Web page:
[MUD-Dev] Re: My vision for DevMUD

Hal Black hal at moos.ml.org
Wed Nov 4 01:02:23 CET 1998

On Tue, Nov 03, 1998 at 11:43:51PM +0000, Jon A. Lambert wrote:
> --cut--
> This software is public domain.  You may freely distribute and 
> use this code in any public, private or commercial endeavor.  The 
> authors of this code make no warranties explicit or implied as to the 
> suitability of this code for any purpose whatsoever.  The authors 
> assume no liability for any damages directly or indirectly caused by 
> the execution or possesion of this software.  This liability limit 
> includes, but is not limited to, damages to computer hardware, 
> software and peripherals,  financial loss, illegal activity, physical 
> harm, emotional trauma, and death. Any entity executing this 
> software for any purposes does so at their own risk and peril.
> --cut--

You also might want to mention something about disclaiming implied warranties
such as merchantability or fitness for a particular purchase.  Copying some
other disclaimers might be a good idea.

I still wouldn't mind a license that prohibited people from removing
the authors' names from the comments of the code and the credits.

WRT ApplePiMan's concern about a license "locking up": if a product is
distributed under a free license...  Then you have it under a free license.
To the best of my knowledge, once something is out there with a free license,
that license can't be retroactively revoked.  (Ask your corporate lawyer to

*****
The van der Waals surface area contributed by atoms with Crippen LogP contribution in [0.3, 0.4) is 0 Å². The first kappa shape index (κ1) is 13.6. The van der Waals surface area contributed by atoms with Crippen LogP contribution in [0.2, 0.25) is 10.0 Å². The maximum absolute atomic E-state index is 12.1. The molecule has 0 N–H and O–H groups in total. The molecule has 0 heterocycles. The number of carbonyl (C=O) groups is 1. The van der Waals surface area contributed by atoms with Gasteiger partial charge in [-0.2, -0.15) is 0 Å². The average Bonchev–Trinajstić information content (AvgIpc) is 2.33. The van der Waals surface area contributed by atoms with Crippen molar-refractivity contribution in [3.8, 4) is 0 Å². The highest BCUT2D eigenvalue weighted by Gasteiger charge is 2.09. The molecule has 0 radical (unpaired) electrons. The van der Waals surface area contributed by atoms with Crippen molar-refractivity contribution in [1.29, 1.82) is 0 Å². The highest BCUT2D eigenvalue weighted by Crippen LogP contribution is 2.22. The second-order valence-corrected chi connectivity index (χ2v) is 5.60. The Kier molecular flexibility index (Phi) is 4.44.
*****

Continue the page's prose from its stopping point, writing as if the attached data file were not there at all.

be sure) Future editions of the product and any bugfixes done by the copyright
owner can include more restrictive licenses of which you don't get the benefit.
But how is that different from your company creating their own derivative work
from PD source code and not sharing it with others?  Functionally the same:

Scenario 1:
1. Product owned by me version 1.0 is released under some free license
2. Product owned by me version 1.1 is released under commercial license

Scenario 2:
1. Product owned by me version 1.0 is released under PD license
2. Product is modifyed by anyone to version 1.1 then released under
   their own commercial license

Either way, Scenario 1 or 2, you don't get the mods for version 1.1 free of
charge, but you can still have version 1.0 under the original license.

I am not an attorney.  This does not constitute legal advice nor does it
establish an attorney-client relationship.


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